A couple of days later, they were in the office. By now the baby was a little yellow. That didn't worry me too much, since somewhere over 50% of babies get a little jaundice. It usually peaks at about day 3 of life, but sometimes it's day 5. I sent the baby for a test and the level was moderate. That means not high enough to worry about, but high enough to test again in a day or two. The next level was at a high enough threshold to initiate some phototherapy. I know it sounds like every parent's dream: make your baby better by taking lots of pictures. In fact, it has probably been used for centuries. What was told to me many years ago is that it became standard therapy for jaundiced babies in the 19th century. Picture the hospital at the time—big wards, like barracks, in which cots with mothers were lined up. After giving birth, the babies were taken to other big rooms filled with cribs. There was no air conditioning at the time, of course, and disease was suspected to be spread by bad airs (miasma). So hospitals were typically put at the top of a hill (for better ventilation) and fitted with large windows. It was noticed at the time that the babies near the windows were less jaundiced than the babies near the center of the room. Some rudimentary experiments confirmed that the natural light reduced the visible jaundice in the baby. We understand the mechanism of how this works a little better these days. It turns out that the chemical bilirubin, which is the yellow pigment, is not very water-soluble, but is oily. So just like salad dressing, the oil doesn't want to mix with the water. In our bodies, watery stuff is typically blood and other fluids, and oily stuff is skin and fat. That's why our skin is fairly waterproof, and generally keeps our fluids on the inside from leaking out. The light changes the chemical structure of bilirubin slightly, but enough to make it more water-soluble. This helps it get out of the skin and into the bloodstream, where it can be digested and disposed of. It's the reason baby poop is so yellow. Our technology hasn't done better than sunlight. I ordered a bili-blanket for the baby, which is a small electric blanket that produces, instead of heat, an absolutely otherworldly greenish glow that would make any visitor to Roswell New Mexico proud. But I still advised the parents to find a sunny spot in their home, and as long as they could keep it warm enough, let the baby have some nice sun exposure. This regimen only took a few days to lower his bilirubin levels sufficiently to have the medical equipment company retrieve the blanket. The parents were relieved that this jaundice issue was over.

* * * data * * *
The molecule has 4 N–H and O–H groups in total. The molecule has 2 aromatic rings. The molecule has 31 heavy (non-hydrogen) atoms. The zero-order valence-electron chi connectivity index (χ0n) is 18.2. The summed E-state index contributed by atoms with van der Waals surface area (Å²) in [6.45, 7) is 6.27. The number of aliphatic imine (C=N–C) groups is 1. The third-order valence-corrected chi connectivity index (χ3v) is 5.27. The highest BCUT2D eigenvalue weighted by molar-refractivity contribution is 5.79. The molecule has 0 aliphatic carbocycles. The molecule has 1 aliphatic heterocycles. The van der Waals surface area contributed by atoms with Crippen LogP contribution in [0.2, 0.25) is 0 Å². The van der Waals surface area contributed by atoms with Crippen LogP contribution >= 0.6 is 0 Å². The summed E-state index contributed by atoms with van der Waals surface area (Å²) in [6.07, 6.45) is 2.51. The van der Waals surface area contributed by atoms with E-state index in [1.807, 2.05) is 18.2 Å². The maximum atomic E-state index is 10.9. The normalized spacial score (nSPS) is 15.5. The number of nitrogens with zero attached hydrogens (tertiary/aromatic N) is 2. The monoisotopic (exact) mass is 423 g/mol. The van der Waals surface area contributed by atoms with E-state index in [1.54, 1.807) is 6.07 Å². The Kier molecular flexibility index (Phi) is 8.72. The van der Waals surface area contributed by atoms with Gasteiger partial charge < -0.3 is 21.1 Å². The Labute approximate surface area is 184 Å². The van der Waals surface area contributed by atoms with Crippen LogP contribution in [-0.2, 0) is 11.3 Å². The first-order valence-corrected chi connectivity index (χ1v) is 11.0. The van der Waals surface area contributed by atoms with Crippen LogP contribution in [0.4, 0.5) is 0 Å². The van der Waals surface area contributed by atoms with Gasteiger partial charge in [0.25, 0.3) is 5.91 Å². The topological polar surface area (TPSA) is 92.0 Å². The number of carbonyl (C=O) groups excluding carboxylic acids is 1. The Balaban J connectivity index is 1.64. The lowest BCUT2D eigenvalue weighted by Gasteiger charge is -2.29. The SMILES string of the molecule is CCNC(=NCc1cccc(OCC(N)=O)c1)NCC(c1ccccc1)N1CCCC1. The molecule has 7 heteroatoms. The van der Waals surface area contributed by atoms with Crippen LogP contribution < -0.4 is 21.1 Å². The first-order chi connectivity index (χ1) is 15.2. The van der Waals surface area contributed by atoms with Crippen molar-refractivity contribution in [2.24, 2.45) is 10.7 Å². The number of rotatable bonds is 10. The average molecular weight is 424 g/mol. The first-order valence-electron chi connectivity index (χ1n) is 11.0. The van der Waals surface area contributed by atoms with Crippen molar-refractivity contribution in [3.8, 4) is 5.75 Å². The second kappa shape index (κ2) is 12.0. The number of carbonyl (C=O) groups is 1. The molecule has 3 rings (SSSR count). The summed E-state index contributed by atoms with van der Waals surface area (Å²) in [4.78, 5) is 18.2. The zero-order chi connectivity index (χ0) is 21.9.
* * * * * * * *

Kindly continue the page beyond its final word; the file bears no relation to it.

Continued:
With every visit, I always asked how the breastfeeding was going. Apparently, it was going extremely well. Mom didn't have too much discomfort, and the baby was doing perfectly. I observed several feedings and the baby was doing everything he should, latching on beautifully, sucking and swallowing. It didn't surprise or worry me when, at about 5 days of age, his weight was down about 8% or so from his birth weight, to 7 pounds 10 ounces. That's normal I assured the parents. Babies are born with extra fluid, and this helps them get through the first few days until the mother's milk comes in. As they lose this weight, they typically get pretty hungry, and cry aggressively and often. These signals, too, help with the natural production of the mother.